Cigarettes are another common example. The federal excise tax is $1.01 on a single pack, no matter the brand or cost of the pack, though states can levy additional taxes.

Recommended: IRS Tax Refund Dates and Deadlines

How Do Excise Taxes Work?

Excise taxes work a little differently depending on the specific tax in question. Some excise taxes are levied on the manufacturer or retailer while others are levied on the consumers themselves.

Excise taxes on gasoline, cigarettes, and alcohol, for example, are levied on the merchants, not the consumer. But that doesn’t mean consumers don’t pay them. Most retailers simply add the cost of the excise tax to the price. When you look at the receipt, you wouldn’t even be able to see the excise tax — you’d just see the sale price.

In some cases, consumers do pay excise taxes directly, like penalties on retirement account activity.

Excise Tax vs Sales Tax: What’s the Difference?

Excise taxes and sales taxes share some similarities, but they are two different types of consumption taxes. Here are some ways they’re different:

•   Eligibility: With a few exclusions (like prescriptions and food, in many cases), sales taxes are applicable to every transaction. Excise taxes, however, are reserved for specific goods and services, including buying alcohol, gassing up your car, and purchasing tobacco.

•   Payment: We pay sales taxes at the point of sale, like when checking out at a register. With excise taxes, manufacturers and retailers often pay the additional amount before consumers ever make the purchase — though consumers typically still foot the bill via higher prices.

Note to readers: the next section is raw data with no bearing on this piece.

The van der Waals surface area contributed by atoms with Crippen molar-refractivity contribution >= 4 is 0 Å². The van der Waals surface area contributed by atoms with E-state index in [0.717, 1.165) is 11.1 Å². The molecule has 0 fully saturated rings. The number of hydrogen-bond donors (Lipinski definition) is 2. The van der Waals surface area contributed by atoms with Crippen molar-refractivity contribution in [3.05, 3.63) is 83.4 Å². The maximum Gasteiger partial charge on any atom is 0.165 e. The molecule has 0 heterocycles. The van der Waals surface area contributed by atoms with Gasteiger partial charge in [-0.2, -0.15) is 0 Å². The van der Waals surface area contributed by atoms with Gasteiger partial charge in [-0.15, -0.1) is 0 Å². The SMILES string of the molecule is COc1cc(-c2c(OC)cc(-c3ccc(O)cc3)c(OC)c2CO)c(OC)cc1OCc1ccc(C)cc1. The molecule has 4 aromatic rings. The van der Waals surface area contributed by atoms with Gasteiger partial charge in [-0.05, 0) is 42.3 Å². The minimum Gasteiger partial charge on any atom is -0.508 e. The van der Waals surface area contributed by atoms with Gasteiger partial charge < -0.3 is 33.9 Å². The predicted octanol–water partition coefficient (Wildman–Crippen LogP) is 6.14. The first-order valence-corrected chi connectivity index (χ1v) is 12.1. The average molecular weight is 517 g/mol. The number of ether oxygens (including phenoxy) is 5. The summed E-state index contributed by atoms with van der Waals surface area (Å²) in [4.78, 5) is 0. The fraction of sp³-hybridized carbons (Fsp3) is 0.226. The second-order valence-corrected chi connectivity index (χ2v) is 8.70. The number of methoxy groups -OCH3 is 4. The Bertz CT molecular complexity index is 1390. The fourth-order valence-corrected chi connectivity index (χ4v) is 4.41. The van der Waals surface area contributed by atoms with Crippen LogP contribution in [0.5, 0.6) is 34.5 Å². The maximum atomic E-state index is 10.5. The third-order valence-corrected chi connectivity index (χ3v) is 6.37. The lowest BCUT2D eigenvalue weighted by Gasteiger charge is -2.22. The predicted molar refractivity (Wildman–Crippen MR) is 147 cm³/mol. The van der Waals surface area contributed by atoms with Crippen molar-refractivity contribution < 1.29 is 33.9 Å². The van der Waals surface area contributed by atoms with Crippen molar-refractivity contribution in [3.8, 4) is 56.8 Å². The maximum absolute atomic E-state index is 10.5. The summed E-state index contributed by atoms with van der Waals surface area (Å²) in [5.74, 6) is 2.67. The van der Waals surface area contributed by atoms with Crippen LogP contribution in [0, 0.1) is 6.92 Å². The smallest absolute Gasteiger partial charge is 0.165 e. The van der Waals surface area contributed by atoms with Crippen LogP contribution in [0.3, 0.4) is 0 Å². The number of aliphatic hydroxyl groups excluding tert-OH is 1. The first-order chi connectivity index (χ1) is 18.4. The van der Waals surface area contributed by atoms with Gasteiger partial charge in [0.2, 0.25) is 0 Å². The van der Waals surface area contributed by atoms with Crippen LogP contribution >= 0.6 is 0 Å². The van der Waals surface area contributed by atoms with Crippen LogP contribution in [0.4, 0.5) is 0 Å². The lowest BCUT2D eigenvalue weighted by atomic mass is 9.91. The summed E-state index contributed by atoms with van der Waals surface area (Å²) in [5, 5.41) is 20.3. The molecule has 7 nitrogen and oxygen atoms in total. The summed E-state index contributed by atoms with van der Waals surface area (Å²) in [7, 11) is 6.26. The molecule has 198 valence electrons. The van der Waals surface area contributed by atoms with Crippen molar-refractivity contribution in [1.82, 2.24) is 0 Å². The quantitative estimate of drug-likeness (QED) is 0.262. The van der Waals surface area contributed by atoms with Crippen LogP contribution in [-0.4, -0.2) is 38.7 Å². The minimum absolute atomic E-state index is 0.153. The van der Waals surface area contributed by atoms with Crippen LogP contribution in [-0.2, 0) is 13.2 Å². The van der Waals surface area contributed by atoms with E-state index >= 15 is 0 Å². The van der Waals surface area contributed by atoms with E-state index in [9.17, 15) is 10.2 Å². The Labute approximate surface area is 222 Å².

•   Level of government: Sales taxes are levied at the state and local level. When it comes to excise taxes, the federal government is also involved.

The Takeaway

Excise taxes touch multiple parts of our lives — from gassing up your car to enjoying a glass of wine. While excise taxes operate differently depending on the specific goods or services involved, their main aim is simple: to generate revenue for the government, which needs taxes to provide basic services to citizens.

Whether it’s excise, sales, or income taxes, chances are good that you hand over some of your hard-earned cash to the government — it’s just a part of life. Make the most of the money you keep by opening an online bank account that can help your deposits grow.

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How much do people spend on excise taxes on average?

The amount that people spend on excise taxes can vary significantly, depending on what goods and services they buy. People who smoke regularly, for example, pay high excise taxes on cigarettes, while frequent travelers are paying for airline tickets that have excise taxes built in.

Can you deduct excise taxes?

In some cases, businesses can deduct excise taxes as a business expense. However, individuals cannot deduct excise taxes for a personal expense like alcohol or fuel. That said, there are instances where excise taxes on personal property (such as a boat) may be tax-deductible. It’s a good idea to work with a tax professional if you’re not sure.

What happens if excise taxes are removed?

Governments often use excise taxes to fund specific projects related to the goods or services being taxed. Fuel taxes, for example, go toward infrastructure expansion and maintenance. Without the excise tax, the government might not have the money necessary to invest in our roads. In this and other instances, the removal of excise taxes would reduce the government’s revenue and thus limit government spending.